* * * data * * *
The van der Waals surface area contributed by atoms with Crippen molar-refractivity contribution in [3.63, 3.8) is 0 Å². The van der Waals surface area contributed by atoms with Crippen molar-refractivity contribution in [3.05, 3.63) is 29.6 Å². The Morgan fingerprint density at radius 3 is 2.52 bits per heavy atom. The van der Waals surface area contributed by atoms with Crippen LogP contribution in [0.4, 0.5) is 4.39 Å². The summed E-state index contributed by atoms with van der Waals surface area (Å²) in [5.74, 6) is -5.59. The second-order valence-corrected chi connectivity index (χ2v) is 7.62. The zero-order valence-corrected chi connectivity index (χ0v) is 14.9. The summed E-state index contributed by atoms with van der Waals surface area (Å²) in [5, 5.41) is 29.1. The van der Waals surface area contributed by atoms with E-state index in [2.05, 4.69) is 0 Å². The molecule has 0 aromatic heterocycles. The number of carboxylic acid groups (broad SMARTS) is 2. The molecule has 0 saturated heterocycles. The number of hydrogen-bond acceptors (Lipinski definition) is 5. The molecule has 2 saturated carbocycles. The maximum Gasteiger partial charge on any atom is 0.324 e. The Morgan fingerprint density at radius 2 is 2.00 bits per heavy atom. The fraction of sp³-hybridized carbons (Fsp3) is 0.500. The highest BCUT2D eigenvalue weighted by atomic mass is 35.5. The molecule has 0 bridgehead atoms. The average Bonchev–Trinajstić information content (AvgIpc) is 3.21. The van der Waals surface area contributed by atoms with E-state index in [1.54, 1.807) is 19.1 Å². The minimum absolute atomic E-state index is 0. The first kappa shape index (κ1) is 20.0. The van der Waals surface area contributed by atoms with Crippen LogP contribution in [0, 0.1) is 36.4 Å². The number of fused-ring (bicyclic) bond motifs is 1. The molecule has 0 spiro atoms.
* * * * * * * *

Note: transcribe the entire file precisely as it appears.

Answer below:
The van der Waals surface area contributed by atoms with Crippen molar-refractivity contribution in [3.63, 3.8) is 0 Å². The van der Waals surface area contributed by atoms with Crippen molar-refractivity contribution in [3.05, 3.63) is 29.6 Å². The Morgan fingerprint density at radius 3 is 2.52 bits per heavy atom. The van der Waals surface area contributed by atoms with Crippen LogP contribution in [0.4, 0.5) is 4.39 Å². The summed E-state index contributed by atoms with van der Waals surface area (Å²) in [5.74, 6) is -5.59. The second-order valence-corrected chi connectivity index (χ2v) is 7.62. The zero-order valence-corrected chi connectivity index (χ0v) is 14.9. The summed E-state index contributed by atoms with van der Waals surface area (Å²) in [5, 5.41) is 29.1. The van der Waals surface area contributed by atoms with E-state index in [2.05, 4.69) is 0 Å². The molecule has 0 aromatic heterocycles. The number of carboxylic acid groups (broad SMARTS) is 2. The molecule has 0 saturated heterocycles. The number of hydrogen-bond acceptors (Lipinski definition) is 5. The molecule has 2 saturated carbocycles. The maximum Gasteiger partial charge on any atom is 0.324 e. The Morgan fingerprint density at radius 2 is 2.00 bits per heavy atom. The fraction of sp³-hybridized carbons (Fsp3) is 0.500. The highest BCUT2D eigenvalue weighted by atomic mass is 35.5. The molecule has 0 bridgehead atoms. The average Bonchev–Trinajstić information content (AvgIpc) is 3.21. The van der Waals surface area contributed by atoms with E-state index in [1.54, 1.807) is 19.1 Å². The minimum absolute atomic E-state index is 0. The first kappa shape index (κ1) is 20.0. The van der Waals surface area contributed by atoms with Crippen LogP contribution in [0, 0.1) is 36.4 Å². The number of fused-ring (bicyclic) bond motifs is 1. The molecule has 0 spiro atoms.